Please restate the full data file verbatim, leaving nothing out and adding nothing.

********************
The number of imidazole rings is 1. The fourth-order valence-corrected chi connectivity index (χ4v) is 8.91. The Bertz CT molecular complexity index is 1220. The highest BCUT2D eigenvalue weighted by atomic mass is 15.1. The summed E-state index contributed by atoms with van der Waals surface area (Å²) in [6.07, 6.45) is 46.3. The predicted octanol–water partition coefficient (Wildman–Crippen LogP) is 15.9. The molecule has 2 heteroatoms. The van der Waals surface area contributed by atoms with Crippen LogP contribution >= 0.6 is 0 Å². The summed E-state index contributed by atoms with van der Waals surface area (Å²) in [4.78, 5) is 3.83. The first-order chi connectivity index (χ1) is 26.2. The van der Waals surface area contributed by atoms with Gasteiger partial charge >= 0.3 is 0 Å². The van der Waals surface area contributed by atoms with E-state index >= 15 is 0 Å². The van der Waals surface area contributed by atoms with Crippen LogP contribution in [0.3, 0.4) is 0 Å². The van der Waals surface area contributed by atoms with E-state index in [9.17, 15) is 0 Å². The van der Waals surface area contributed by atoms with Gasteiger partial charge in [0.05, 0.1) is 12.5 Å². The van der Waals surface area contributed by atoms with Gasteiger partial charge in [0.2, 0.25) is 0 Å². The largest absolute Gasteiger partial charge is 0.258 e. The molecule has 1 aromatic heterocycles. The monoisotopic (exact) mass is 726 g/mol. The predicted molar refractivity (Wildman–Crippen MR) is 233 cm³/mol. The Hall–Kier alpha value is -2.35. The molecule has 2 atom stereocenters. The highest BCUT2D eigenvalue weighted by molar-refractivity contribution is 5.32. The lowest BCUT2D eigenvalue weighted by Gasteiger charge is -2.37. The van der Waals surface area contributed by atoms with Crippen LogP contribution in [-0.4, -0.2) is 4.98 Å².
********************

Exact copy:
The number of imidazole rings is 1. The fourth-order valence-corrected chi connectivity index (χ4v) is 8.91. The Bertz CT molecular complexity index is 1220. The highest BCUT2D eigenvalue weighted by atomic mass is 15.1. The summed E-state index contributed by atoms with van der Waals surface area (Å²) in [6.07, 6.45) is 46.3. The predicted octanol–water partition coefficient (Wildman–Crippen LogP) is 15.9. The molecule has 2 heteroatoms. The van der Waals surface area contributed by atoms with Crippen LogP contribution >= 0.6 is 0 Å². The summed E-state index contributed by atoms with van der Waals surface area (Å²) in [4.78, 5) is 3.83. The first-order chi connectivity index (χ1) is 26.2. The van der Waals surface area contributed by atoms with Gasteiger partial charge >= 0.3 is 0 Å². The van der Waals surface area contributed by atoms with E-state index >= 15 is 0 Å². The van der Waals surface area contributed by atoms with Crippen LogP contribution in [0.3, 0.4) is 0 Å². The van der Waals surface area contributed by atoms with E-state index in [9.17, 15) is 0 Å². The van der Waals surface area contributed by atoms with Gasteiger partial charge in [0.05, 0.1) is 12.5 Å². The van der Waals surface area contributed by atoms with Gasteiger partial charge in [0.2, 0.25) is 0 Å². The largest absolute Gasteiger partial charge is 0.258 e. The molecule has 1 aromatic heterocycles. The monoisotopic (exact) mass is 726 g/mol. The predicted molar refractivity (Wildman–Crippen MR) is 233 cm³/mol. The Hall–Kier alpha value is -2.35. The molecule has 2 atom stereocenters. The highest BCUT2D eigenvalue weighted by molar-refractivity contribution is 5.32. The lowest BCUT2D eigenvalue weighted by Gasteiger charge is -2.37. The van der Waals surface area contributed by atoms with Crippen LogP contribution in [-0.4, -0.2) is 4.98 Å².